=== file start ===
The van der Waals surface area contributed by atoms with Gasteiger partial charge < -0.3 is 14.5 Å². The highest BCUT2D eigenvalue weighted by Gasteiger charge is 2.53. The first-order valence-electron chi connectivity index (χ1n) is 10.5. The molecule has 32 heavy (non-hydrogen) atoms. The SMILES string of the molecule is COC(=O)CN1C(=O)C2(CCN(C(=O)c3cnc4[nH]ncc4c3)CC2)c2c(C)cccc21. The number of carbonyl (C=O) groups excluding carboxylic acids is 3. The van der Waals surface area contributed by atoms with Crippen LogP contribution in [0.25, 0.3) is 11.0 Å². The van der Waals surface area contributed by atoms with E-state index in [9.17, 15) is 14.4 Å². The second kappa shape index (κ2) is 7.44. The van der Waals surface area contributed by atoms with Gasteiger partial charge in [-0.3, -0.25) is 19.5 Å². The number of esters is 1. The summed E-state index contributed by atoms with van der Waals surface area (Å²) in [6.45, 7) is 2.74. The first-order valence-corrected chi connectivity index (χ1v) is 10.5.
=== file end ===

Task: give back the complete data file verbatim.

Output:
The van der Waals surface area contributed by atoms with Gasteiger partial charge < -0.3 is 14.5 Å². The highest BCUT2D eigenvalue weighted by Gasteiger charge is 2.53. The first-order valence-electron chi connectivity index (χ1n) is 10.5. The molecule has 32 heavy (non-hydrogen) atoms. The SMILES string of the molecule is COC(=O)CN1C(=O)C2(CCN(C(=O)c3cnc4[nH]ncc4c3)CC2)c2c(C)cccc21. The number of carbonyl (C=O) groups excluding carboxylic acids is 3. The van der Waals surface area contributed by atoms with Crippen LogP contribution in [0.25, 0.3) is 11.0 Å². The van der Waals surface area contributed by atoms with E-state index in [9.17, 15) is 14.4 Å². The second kappa shape index (κ2) is 7.44. The van der Waals surface area contributed by atoms with Gasteiger partial charge in [-0.3, -0.25) is 19.5 Å². The number of esters is 1. The summed E-state index contributed by atoms with van der Waals surface area (Å²) in [6.45, 7) is 2.74. The first-order valence-corrected chi connectivity index (χ1v) is 10.5.